The second part, "Lessons and Legacies of 1968," problematizes, as the title entails, what followed after the turbulent events of the year 1968 and how different countries have managed this particular historical inheritance. Particularly insightful are Bradley Abrams's observations about the realization in the aftermath of the Prague Spring of some Marxist intellectuals that "a new non-Marxist conceptual foundation for progressive political thought had to be created" (p. 184), namely, one that afforded a critique of bourgeois society and real existing socialism, respectively, and served in both cases as a connection to society at large, which culminated in the rise of civil society. Cristian Vasile's contribution, "1968 Romania: Intellectuals and the Failure of Reform," is disappointing. It claims to "examine the relationship between Romanian intellectuals and Ceauşescu's regime, with a particular emphasis on the late 1960s" (p. 241). Instead, it focuses on 1965--the year when Nicolae Ceauşescu became general secretary of the country's Communist party (the Romanian Workers' Party)--and on the activities of some intellectuals (Tudor Bugnariu, Paul Cornea, Nicolae Breban) prior to 1965 and afterward, without however considering their attitudes in 1968 either before or after Ceauşescu's condemnation of the Soviet-led invasion of Czechoslovakia. Furthermore, Vasile's research relies too heavily on Tismaneanu's previously published work, which given that the latter is this volume's editor makes this piece questionable.
The third part, "1968 in Pieces: Case Studies of Transformation," includes case studies on Romania, Czechoslovakia, and West Germany. Here Jeffrey Herf's analysis stands out as he views 1968 as an ominous year for both the East and the West since it led to repression, on the one hand, and radicalism and terrorism, on the other. The claim that in their operating principles the Rote Armee Faktion or the Brigate Rosse adhered to Communist tenets is not new but it belongs in a volume that wants to encompass 1968 and its aftermath in all its complexity. The volume's concluding remarks belong to Charles S. Maier. He argues that "the most challenging historical issue is whether the historian or social scientist can impute some underlying causes of turbulence to all the contested locations in 1968" (p. 417). He identifies two such causes: "a deep-seated discontent with residual authoritarian regimes," or in other words a rejection of the Yalta agreement; and the dissatisfaction of a young generation who felt "caught up in the mass process of a complex and bureaucratized anti-heroic society" (pp. 419, 431). While this view does not do justice to the heterogeneity of reasons behind the protests in places as different as France, Germany, Romania, or Mexico in spite of the global character of 1968, I agree with Maier that in order to understand the events of 1968 one must understand the evolution of the world during the first two decades of the Cold War.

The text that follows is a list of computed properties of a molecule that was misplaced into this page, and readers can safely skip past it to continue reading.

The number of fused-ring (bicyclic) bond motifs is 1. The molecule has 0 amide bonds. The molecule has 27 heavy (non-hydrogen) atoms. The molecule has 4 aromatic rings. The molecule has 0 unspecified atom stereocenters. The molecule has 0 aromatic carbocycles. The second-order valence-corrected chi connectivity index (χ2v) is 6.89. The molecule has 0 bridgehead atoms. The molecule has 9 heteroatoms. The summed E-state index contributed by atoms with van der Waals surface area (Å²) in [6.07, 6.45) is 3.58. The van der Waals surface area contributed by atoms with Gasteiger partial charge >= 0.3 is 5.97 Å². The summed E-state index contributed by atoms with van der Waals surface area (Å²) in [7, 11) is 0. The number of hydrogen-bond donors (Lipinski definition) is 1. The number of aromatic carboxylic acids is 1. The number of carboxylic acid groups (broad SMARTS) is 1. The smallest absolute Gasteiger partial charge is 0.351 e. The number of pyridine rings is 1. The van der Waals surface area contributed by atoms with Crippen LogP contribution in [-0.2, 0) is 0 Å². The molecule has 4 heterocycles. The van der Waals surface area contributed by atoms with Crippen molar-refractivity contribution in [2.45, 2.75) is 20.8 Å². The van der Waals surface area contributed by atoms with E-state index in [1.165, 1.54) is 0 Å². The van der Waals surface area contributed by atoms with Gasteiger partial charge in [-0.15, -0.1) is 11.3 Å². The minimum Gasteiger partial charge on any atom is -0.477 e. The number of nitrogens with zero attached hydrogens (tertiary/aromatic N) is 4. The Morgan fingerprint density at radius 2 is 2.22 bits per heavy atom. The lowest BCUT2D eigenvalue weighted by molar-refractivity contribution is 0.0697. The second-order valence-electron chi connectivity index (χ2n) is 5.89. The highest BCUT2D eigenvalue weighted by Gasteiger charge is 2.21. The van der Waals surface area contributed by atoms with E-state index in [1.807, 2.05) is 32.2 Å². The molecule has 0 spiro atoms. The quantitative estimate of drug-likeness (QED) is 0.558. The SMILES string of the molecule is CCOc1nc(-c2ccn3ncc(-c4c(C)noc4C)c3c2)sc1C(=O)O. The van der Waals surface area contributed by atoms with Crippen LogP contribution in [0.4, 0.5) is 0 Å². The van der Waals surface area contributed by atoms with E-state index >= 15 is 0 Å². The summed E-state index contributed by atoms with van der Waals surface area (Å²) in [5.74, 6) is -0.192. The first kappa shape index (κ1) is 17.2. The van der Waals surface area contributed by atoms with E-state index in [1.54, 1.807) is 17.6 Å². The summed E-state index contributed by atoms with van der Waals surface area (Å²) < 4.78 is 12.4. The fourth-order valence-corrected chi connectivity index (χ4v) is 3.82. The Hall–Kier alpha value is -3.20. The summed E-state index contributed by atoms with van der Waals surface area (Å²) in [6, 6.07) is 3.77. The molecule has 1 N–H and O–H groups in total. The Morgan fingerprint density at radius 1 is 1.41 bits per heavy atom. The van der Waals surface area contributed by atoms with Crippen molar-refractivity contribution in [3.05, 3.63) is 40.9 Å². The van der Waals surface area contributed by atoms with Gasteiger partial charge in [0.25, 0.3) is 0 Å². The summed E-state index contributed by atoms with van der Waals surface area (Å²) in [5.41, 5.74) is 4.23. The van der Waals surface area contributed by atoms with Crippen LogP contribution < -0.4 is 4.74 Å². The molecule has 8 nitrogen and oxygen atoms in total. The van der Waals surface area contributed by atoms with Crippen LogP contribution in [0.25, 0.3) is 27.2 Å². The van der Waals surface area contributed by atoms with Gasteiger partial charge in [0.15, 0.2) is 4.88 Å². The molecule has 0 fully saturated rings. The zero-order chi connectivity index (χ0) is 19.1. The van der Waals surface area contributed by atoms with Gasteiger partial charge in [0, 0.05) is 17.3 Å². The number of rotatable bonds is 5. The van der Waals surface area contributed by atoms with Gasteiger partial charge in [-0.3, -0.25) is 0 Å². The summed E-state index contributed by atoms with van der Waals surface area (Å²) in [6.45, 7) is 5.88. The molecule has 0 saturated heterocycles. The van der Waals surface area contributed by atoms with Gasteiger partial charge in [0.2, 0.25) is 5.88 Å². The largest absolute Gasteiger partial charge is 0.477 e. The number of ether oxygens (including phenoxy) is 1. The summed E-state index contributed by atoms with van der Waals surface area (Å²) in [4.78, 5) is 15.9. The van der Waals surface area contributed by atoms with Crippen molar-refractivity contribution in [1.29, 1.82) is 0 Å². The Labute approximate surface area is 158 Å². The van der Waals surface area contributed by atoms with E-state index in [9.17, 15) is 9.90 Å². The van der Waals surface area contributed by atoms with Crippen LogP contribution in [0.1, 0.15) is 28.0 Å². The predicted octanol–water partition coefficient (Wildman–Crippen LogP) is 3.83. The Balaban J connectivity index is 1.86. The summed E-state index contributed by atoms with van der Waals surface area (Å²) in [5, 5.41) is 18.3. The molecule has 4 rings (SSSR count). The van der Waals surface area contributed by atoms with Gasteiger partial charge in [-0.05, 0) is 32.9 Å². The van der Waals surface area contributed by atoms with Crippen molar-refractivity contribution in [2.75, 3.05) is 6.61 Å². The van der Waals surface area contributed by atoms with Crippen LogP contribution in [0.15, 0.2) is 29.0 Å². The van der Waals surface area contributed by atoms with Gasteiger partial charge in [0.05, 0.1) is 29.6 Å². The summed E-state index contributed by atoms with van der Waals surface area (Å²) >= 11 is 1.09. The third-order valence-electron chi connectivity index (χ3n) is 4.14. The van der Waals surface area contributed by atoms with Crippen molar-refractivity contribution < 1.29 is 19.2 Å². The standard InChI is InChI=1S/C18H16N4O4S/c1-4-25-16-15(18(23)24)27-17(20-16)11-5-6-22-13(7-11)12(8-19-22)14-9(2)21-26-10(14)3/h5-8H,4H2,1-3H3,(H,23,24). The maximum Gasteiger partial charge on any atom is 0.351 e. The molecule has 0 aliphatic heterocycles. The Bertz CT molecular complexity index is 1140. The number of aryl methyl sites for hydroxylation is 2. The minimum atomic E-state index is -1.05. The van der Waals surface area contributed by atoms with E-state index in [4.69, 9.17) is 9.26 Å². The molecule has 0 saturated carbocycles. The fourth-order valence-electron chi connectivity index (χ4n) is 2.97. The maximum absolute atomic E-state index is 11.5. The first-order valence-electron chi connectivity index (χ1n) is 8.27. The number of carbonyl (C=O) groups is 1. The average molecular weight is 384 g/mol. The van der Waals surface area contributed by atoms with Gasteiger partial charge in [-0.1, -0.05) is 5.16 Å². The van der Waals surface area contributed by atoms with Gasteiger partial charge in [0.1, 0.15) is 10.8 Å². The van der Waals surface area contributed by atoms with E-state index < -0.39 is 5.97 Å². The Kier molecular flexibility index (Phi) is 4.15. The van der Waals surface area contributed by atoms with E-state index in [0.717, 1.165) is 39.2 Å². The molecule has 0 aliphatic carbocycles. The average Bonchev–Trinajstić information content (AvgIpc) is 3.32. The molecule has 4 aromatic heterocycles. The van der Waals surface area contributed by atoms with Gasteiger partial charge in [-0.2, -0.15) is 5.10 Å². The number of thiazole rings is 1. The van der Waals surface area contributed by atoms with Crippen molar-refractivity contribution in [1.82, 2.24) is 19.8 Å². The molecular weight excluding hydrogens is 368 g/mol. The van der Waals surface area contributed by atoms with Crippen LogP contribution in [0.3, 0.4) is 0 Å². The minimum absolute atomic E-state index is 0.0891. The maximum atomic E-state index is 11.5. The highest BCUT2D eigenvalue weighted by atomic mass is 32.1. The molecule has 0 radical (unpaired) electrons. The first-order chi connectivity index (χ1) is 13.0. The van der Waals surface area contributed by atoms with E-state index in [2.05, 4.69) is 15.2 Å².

The conference essays vary considerably in structure and length. Mark Kramer's analysis, "The Kremlin, the Prague Spring, and the Brezhnev Doctrine," of eighty-six pages is in sharp contrast to Cătălin Avramescu's six-page "'Don't Push Us, Comrade!'--De Gaulle in Bucharest." Overall, Promises of 1968, a useful tool for graduate students and scholars of history and European studies, explores the intellectual developments that led to 1968 and the transformations in the political and social environment of both Eastern and Western Europe--and with implications beyond Europe's borders--that followed the events of that year.
. Wilson Center, "Promises of 1968: Crisis, Illusion, Utopia," 2008, http://www.wilsoncenter.org/event/promises-1968-crisis-illusion-and-utopia (accessed April 15, 2013).
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. I am using "Communist party" here descriptively, not as the official name of that political organization. Its official name in March 1965, when Ceauşescu became General Secretary was the Romanian Workers' Party.
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Corina L. Petrescu. Review of Tismaneanu, Vladimir, ed., Promises of 1968: Crisis, Illusion, and Utopia.